Jargon Watch: Design for Disposability

susan spotless
© Big companies have trained us from childhood to pick up their garbage

Leyla Acaroglu explains how we got into this mess.

Every November 15, on America Recycles Day, I trot out the history of how we got into this Culture of Disposability, how we destroyed a system of returnables and reusables for disposables. Now Leyla Acaroglu, "UNEP Champion of the Earth, Designer, Sociologist, Sustainability Provocateur, TED Speaker, PhD, Experimental Educator," writes Design for Disposability: How we got into this mess. She also notes, as we have, that it started with the bottlers of beer and cola:

The big beverage companies wanted to give up on the reusable system that required them to manage the full life cycle of their products. Collecting and washing glass bottles ate into profits, and so the shift to the new cheap, disposable plastic bottle options was a well-orchestrated coup on the general public (and the planet).

She writes that the drive to disposability was hugely successful, how we came to think it as normal that we should pay for picking up their garbage.

We are set to see a perpetuation of the addictive cycle that has led us to the mess we are in — that being the all-pervasive disposability practices that designers replicate, governments try to manage and clean up, and everyday citizens like you and me have to accept all of it as normal.

But then Acaroglu goes deep into the economics of a hyper-consumption lifestyle, about how consumption was the measure of a nation's success, and the more everyone consumed, the better off society was. She quotes economist Victor Lebow in 1955:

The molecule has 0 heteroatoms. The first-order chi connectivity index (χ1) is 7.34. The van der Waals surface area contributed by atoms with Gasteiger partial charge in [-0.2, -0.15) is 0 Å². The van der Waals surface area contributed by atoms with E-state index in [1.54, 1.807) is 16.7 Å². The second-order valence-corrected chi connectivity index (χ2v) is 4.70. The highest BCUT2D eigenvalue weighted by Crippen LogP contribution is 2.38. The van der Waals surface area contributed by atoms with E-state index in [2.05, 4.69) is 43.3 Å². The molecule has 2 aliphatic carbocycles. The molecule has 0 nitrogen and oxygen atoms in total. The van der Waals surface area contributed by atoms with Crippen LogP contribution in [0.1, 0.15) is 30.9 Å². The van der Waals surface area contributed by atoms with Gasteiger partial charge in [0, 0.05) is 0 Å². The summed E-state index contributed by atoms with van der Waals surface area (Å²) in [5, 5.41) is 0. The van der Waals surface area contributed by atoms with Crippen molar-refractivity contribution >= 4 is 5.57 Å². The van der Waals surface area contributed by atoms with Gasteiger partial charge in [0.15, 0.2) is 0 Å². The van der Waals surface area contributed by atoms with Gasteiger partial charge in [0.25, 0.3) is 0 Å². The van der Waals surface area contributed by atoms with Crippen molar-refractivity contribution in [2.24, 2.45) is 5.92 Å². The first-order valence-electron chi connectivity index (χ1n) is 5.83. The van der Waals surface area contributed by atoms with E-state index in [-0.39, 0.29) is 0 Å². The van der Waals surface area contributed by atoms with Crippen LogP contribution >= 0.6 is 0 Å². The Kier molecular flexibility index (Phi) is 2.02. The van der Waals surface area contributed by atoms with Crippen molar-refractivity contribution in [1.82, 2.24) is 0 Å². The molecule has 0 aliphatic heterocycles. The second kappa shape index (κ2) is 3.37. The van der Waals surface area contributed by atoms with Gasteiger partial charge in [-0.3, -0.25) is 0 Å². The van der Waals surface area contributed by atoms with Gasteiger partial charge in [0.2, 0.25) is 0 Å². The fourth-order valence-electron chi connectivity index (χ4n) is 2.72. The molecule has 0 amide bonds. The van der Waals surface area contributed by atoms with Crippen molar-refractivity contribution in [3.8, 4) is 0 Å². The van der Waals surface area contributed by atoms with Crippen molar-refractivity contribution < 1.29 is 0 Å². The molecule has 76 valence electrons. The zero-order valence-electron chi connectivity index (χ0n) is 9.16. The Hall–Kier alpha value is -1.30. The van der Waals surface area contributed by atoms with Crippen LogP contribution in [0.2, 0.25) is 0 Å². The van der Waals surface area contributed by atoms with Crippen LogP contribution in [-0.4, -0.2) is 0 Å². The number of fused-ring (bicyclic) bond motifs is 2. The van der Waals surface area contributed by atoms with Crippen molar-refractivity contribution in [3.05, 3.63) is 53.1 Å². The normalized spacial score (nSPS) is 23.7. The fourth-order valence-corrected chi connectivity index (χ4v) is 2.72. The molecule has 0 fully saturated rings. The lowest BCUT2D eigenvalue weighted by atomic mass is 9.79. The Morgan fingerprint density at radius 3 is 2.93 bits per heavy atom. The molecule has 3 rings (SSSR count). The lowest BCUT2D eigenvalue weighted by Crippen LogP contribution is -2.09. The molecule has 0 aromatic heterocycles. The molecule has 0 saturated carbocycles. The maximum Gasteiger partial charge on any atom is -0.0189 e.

Our enormously productive economy demands that we make consumption our way of life, that we convert the buying and use of goods into rituals, that we seek our spiritual satisfactions, our ego satisfactions, in consumption. The measure of social status, of social acceptance, of prestige, is now to be found in our consumptive patterns. The very meaning and significance of our lives today expressed in consumptive terms.

Sure enough, that is what we have now.

Within 50 years we have moved from everyday reusable products to single-use disposable items that are a blight on our wallets and the environment. Countries spend billions of dollars every year to build and manage landfills that just compress and bury this stuff. While people complain about dirty cities and giant ocean plastic waste islands, producers continue to deflect all responsibility for the end of life management of their products, and designers are complacent in the perpetuation of stuff designed for disposability.

Acaroglu has some suggestions that are better than Design for Disposability:

Design for Disassembly,
Design for Longevity,
Design for Reusability,
Design for Modularity,
Design for Circularity.

Leyla Acaroglu has done a wonderful job, not only explaining how we got into this mess, but also how we might get out of it, and the important role designers have to play in it. It will not be easy, given that everyone has so much invested in making plastic and throwing it away, but as we have noted recently, we may be at a Sputnik moment where we have no choice but to change. Read the entire inspiring article here on Medium.

Here on TreeHugger, we have also tried to articulate a solution to these problems with our 7Rs:

Reduce: Just use less.
Return: Producers should take back what they sell.
Reuse: Almost boring, but we throw too much stuff out too soon.
Repair: Fix and mend things rather than replacing them.
Refill: In Ontario, Canada, 88% of beer bottles are returned to the beer store, washed and refilled; just south of the border in the USA, the number drops to under 5%.
Rot: Compost what is left over, turning it into valuable nutrients.
Refuse: Simply refuse to accept this crap from the manufacturers any more.

Recycling isn't on the list, because we aren't going to reinforce a culture of disposability. And TreeHugger Margaret even made a video about it:

Rethinking Recycling from Margaret Badore on Vimeo.

Related Content on Treehugger.com